It is important to note in this regard that the definitions of "Holocaust denial" will be as variable as the personal preferences of the person slinging the term about. To some, it is very important that Adolf Hitler be defined as the main cause and prime mover of the Holocaust. Hence, a "Holocaust denier" to this person would be anyone who questions Hitler's involvement. To another, anyone who questions mass gassing is a denier, because the gas chamber is a very important part of the accuser's mental furniture. To still others, anyone who questions the six million total death count will be liable for the secular excommunication that "denier" labeling entails. Hence, there is no global, clear-cut, or universally accepted opinion of what constitutes "Denial" in the first place.

The variability of "Holocaust denier" definitions makes it clear that such definitions are completely subjective. They encapsulate, not some kind of rational or consensual perspective, but are simply the laundry lists of grievances of individuals who are upset that someone is questioning one or another of their sacred verities. Attempts to sort out this mess by aligning a number of definitions only worsens matters, because then one finds oneself picking and choosing from a mass of personal angers to arrive at an impersonal value, which is impossible. To put it another way, one cannot derive objective intellectual concepts from subjective opinions.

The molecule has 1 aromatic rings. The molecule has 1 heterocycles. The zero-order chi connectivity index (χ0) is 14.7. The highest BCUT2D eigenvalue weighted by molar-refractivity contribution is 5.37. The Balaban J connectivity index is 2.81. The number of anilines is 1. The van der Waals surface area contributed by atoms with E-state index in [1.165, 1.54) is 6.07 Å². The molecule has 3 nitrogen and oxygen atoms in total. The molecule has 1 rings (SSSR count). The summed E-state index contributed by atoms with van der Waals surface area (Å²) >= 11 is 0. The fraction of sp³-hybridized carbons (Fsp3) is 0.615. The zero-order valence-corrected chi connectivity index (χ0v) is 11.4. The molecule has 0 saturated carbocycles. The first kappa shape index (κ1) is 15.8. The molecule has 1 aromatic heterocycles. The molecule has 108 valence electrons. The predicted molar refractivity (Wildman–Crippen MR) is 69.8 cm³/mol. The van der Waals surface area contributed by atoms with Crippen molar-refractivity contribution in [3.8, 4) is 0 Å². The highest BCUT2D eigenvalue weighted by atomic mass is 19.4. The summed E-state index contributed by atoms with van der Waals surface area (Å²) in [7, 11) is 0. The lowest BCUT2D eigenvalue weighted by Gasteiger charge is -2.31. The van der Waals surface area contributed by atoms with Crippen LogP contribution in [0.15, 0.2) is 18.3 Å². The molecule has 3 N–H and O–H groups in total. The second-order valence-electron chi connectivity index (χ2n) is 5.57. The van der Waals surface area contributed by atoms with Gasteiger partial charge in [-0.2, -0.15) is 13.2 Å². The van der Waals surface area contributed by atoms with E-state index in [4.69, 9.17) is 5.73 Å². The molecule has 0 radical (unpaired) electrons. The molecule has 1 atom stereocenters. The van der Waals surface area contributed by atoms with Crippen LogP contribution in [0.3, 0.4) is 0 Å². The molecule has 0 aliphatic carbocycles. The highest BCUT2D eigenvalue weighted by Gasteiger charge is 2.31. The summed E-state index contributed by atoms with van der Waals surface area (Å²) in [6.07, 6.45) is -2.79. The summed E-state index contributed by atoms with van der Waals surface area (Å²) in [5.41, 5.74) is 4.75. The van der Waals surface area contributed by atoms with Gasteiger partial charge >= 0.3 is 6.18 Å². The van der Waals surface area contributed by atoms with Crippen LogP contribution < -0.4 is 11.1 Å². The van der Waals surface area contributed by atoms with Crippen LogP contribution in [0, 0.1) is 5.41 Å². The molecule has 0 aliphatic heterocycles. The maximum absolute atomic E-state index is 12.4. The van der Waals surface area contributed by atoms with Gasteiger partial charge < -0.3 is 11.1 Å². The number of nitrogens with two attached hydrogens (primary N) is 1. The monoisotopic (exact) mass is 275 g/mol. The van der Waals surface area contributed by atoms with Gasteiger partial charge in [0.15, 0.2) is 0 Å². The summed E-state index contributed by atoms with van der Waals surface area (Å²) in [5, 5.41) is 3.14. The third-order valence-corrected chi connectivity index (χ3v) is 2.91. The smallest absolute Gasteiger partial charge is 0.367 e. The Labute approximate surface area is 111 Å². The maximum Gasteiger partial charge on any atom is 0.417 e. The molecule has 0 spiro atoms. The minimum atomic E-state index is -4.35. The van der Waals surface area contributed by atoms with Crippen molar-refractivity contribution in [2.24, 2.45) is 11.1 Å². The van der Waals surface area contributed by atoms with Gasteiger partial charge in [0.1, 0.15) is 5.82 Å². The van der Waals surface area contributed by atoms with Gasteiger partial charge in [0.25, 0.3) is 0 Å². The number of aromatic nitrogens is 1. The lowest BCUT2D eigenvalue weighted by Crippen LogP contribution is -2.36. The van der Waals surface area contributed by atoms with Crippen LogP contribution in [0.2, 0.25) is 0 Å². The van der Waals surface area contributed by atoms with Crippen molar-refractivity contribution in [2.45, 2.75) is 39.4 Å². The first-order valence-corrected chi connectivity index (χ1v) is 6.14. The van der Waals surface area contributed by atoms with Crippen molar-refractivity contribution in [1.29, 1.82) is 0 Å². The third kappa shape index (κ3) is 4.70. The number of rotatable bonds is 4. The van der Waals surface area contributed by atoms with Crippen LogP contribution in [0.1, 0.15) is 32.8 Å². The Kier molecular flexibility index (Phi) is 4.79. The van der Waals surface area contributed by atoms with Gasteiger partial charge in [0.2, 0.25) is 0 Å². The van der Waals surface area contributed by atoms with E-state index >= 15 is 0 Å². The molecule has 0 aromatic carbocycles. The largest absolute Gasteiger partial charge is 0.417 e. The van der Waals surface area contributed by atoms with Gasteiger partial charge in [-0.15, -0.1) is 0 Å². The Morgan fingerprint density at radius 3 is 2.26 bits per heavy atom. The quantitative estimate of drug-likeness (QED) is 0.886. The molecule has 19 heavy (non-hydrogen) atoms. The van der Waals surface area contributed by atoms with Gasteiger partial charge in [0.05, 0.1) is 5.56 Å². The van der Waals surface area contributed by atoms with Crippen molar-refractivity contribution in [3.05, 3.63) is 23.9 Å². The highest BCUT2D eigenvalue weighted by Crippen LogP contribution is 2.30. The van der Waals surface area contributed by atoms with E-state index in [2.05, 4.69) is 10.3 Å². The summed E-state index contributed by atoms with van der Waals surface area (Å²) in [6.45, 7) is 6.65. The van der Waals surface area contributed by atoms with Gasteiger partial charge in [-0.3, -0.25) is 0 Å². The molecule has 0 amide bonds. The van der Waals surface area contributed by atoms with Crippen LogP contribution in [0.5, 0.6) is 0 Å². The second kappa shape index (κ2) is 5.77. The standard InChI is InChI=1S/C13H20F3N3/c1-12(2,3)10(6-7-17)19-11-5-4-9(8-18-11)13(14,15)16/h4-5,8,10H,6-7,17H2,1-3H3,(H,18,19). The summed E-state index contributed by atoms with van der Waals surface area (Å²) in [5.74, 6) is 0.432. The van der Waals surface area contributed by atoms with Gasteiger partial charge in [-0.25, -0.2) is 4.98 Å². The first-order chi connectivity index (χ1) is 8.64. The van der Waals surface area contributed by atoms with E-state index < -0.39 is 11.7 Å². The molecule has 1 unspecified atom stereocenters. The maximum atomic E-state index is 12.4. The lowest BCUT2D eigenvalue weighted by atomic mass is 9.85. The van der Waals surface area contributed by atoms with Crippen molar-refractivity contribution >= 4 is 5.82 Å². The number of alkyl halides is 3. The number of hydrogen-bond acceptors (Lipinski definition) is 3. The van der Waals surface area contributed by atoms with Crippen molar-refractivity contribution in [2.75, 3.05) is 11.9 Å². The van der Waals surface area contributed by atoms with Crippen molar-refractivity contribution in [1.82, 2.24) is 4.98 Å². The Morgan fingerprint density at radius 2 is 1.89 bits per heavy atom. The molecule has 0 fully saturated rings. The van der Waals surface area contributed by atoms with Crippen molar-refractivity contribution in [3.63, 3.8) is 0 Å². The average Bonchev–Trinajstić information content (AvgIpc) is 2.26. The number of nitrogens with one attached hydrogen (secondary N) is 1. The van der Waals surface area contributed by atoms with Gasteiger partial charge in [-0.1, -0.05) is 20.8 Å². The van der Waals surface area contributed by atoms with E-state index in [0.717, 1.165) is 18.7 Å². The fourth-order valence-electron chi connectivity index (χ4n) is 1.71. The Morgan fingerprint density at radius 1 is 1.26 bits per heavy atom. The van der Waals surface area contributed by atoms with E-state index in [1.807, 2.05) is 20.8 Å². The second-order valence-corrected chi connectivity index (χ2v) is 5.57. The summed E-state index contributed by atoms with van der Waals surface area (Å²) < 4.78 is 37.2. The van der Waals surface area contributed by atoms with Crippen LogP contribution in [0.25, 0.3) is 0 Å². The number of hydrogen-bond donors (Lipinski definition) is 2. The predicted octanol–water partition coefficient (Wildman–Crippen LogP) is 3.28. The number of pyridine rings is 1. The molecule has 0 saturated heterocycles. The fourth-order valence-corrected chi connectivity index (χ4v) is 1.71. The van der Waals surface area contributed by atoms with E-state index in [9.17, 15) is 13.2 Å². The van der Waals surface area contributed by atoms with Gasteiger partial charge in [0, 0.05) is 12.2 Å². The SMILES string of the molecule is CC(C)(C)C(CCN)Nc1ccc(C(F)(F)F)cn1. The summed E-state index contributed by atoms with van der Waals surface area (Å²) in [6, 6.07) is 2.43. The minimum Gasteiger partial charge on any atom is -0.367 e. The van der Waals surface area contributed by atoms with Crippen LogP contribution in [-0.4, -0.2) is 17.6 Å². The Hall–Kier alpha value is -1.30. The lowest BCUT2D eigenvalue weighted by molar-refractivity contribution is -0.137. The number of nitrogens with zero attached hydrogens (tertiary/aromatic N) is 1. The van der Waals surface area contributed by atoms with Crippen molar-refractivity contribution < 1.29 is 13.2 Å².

Surprising as it may seem, Lipstadt's definitions of "Denial" in her book tend to be rather vague. The term is repeatedly used without clear definition. "Deniers" are variously characterized: as plague spreading rats [xvii], as liars [2], and as "fascists and antisemites with a specific ideological and political agenda" [4], by which she appears to mean that they are pro-National Socialist, as those who "deny the Holocaust happened" [21] and further she claims that their "central assertion" is that Jewish groups and Zionists have used the Holocaust as a means of acquiring reparations and the world's sympathy and support [23].